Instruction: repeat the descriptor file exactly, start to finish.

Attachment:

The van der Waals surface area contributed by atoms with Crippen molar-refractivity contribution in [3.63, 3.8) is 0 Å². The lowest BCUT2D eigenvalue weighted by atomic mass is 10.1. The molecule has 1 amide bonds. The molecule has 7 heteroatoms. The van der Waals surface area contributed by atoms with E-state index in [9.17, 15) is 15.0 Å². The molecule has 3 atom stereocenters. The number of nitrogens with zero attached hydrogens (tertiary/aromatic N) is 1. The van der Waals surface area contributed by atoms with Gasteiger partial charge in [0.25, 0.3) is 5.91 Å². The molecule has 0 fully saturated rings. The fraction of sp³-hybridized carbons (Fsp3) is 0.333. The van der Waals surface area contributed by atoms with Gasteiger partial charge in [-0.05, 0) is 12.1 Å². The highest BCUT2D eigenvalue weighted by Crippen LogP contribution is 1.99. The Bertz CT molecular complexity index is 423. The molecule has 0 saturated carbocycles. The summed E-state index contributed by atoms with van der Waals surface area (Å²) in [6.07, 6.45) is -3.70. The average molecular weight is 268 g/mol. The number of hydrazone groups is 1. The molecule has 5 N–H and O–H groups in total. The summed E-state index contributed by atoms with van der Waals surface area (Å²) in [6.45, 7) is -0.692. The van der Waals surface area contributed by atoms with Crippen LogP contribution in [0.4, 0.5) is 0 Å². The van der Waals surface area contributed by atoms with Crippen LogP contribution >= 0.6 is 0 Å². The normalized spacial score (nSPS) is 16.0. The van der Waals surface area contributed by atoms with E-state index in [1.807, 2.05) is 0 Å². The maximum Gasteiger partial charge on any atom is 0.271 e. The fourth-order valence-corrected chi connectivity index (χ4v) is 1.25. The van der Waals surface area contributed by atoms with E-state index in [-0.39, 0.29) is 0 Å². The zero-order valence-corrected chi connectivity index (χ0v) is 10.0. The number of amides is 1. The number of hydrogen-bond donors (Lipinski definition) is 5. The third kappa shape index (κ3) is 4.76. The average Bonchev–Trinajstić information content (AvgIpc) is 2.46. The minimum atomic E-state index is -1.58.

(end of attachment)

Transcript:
The van der Waals surface area contributed by atoms with Crippen molar-refractivity contribution in [3.63, 3.8) is 0 Å². The lowest BCUT2D eigenvalue weighted by atomic mass is 10.1. The molecule has 1 amide bonds. The molecule has 7 heteroatoms. The van der Waals surface area contributed by atoms with E-state index in [9.17, 15) is 15.0 Å². The molecule has 3 atom stereocenters. The number of nitrogens with zero attached hydrogens (tertiary/aromatic N) is 1. The van der Waals surface area contributed by atoms with Gasteiger partial charge in [0.25, 0.3) is 5.91 Å². The molecule has 0 fully saturated rings. The fraction of sp³-hybridized carbons (Fsp3) is 0.333. The van der Waals surface area contributed by atoms with Gasteiger partial charge in [-0.05, 0) is 12.1 Å². The highest BCUT2D eigenvalue weighted by Crippen LogP contribution is 1.99. The Bertz CT molecular complexity index is 423. The molecule has 0 saturated carbocycles. The summed E-state index contributed by atoms with van der Waals surface area (Å²) in [6.07, 6.45) is -3.70. The average molecular weight is 268 g/mol. The number of hydrazone groups is 1. The molecule has 5 N–H and O–H groups in total. The summed E-state index contributed by atoms with van der Waals surface area (Å²) in [6.45, 7) is -0.692. The van der Waals surface area contributed by atoms with Crippen LogP contribution in [0.4, 0.5) is 0 Å². The van der Waals surface area contributed by atoms with Crippen LogP contribution >= 0.6 is 0 Å². The normalized spacial score (nSPS) is 16.0. The van der Waals surface area contributed by atoms with E-state index in [1.807, 2.05) is 0 Å². The maximum Gasteiger partial charge on any atom is 0.271 e. The fourth-order valence-corrected chi connectivity index (χ4v) is 1.25. The van der Waals surface area contributed by atoms with E-state index in [-0.39, 0.29) is 0 Å². The zero-order valence-corrected chi connectivity index (χ0v) is 10.0. The number of amides is 1. The number of hydrogen-bond donors (Lipinski definition) is 5. The third kappa shape index (κ3) is 4.76. The average Bonchev–Trinajstić information content (AvgIpc) is 2.46. The minimum atomic E-state index is -1.58.